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An Empires
of History

Principality of Muscovy (Russia)

Starting Resource: 50
-- From Land: 48
-- From Trade: 2

Capital Territory: Moscow
Nation Class: Large

Total Starting Military
Infantry: 17
Cavalry: 3
Knights: 0
Artillery: 1
Generals: 1
Merchantmen: 0
Frigates: 0
Ships of the Line: 0

Click on the map to view your nation's position and starting troops

In the time of 'Ancient Rus' the vast lands of present Russia were home to disunited tribes who were variously overwhelmed by invading Goths, Huns, and Turkish Avars between the third and sixth centuries AD. The Iranian Scythians populated the southern steppes, and a Turkic people, the Khazars, ruled the western portion of these lands through the 8th century. They in turn were displaced by a group of Scandinavians, the Varangians, who established a capital at the Slavic city of Novgorod and gradually merged with Slavic ruling classes. The Slavs constituted the bulk of the population from the 8th century onwards and slowly assimilated both the Scandinavians as well as native Finno-Ugric tribes, such as the Merya, the Muromians and the Meshchera.

The Varangian dynasty lasted several centuries, during which they affiliated with the Byzantine, or Orthodox church and moved the capital to Kiev in A.D. 1169. In this era the term 'Rhos', or 'Russ', first came to be applied to the Varangians and later also to the Slavs who peopled the region. In the 10th to 11th centuries this state of Kievan Rus became the largest in Europe and was quite prosperous, due to diversified trade with both Europe and Asia.

Nomadic Turkic people Kipchaks (Polovtsi) conquered southern Russia at the end of the 11th century and founded a nomadic state in the steppes along the Black Sea (Desht-e-Kipchak). In the 13th century the area suffered from internal disputes and was overrun by eastern invaders, the Golden Horde of the pagan Mongols and Muslim Turkic-speaking nomads who pillaged the Russian principalities for over three centuries. Also known as the Tatars, they ruled the southern and central expanses of present-day Russia, while its western zone was largely incorporated into the Grand Duchy of Lithuania and Poland. The political dissolution of Kievan Rus divided the Russian people in the north from the Belarusians and Ukrainians in the west.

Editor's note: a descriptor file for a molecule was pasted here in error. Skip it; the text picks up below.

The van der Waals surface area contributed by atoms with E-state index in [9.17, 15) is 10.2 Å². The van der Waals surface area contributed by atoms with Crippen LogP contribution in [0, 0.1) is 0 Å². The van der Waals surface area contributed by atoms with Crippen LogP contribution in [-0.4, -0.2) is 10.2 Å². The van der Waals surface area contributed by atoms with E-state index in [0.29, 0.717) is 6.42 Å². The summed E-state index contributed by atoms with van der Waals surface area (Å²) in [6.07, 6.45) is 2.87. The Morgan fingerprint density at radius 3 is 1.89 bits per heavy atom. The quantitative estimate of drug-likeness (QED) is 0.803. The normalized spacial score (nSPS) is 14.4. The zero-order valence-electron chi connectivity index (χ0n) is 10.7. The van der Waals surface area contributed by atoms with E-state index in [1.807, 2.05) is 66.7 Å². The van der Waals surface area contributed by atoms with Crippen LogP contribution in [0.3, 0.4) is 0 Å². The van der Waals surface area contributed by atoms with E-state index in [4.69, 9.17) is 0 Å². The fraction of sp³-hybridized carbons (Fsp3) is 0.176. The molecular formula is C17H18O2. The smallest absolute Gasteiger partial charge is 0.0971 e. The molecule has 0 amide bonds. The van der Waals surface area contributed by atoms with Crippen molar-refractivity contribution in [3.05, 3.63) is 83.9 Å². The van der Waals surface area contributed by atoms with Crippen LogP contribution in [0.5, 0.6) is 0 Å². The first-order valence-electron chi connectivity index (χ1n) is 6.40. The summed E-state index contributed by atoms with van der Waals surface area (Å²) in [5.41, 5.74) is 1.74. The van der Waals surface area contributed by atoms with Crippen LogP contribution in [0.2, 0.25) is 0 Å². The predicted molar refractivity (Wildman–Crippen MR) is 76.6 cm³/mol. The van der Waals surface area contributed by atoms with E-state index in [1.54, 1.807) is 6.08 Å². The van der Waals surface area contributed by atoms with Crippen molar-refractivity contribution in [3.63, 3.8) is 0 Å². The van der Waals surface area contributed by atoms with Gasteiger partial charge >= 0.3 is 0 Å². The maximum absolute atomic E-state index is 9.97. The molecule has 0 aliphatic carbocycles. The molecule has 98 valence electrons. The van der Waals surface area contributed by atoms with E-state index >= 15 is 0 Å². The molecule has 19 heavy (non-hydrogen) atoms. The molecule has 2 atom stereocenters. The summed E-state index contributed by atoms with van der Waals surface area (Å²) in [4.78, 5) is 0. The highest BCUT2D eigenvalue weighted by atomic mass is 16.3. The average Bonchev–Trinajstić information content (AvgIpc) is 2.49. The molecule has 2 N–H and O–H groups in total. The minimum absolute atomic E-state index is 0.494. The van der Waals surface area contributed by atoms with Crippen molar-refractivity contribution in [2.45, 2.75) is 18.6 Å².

The northern part of Russia together with Novgorod retained some degree of autonomy during the time of the Mongol yoke and was largely spared the atrocities that affected the rest of the country. Nevertheless it had to fight the Germanic crusaders who attempted to colonize the region. Like in the Balkans and Asia Minor long-lasting nomadic rule retarded the country's economic and social development. Asian autocratic influences degraded many of the country's democratic institutions and affected its culture and economy in a very negative way. In spite of this, unlike its spiritual leader, the Byzantine Empire, Russia was able to revive, and organized its own war of reconquest, finally subjugating its enemies and annexing their territories. After the fall of Constantinople in 1453 Russia remained the only more or less functional Christian state on the Eastern European frontier, allowing it to claim succession to the legacy of the Eastern Roman Empire.

By 1483 The Muscovy Principality had grown to dominance and had entered union with the Principality of Novgorod, making it one of the largest states in Europe. Though largely untested against a major power the Russian state sits fairly secure and poised for expansion. Its greatest threats lay in any potential alliance between Poland and the Teutonic Order in the west and the cooperation of the three splintered nations of the old Golden Horde, being Kazan, Golden Horde and the Uzbeck Khanate.

Visit the 1483 Discussion Forums to chat about the Principality of Muscovy.

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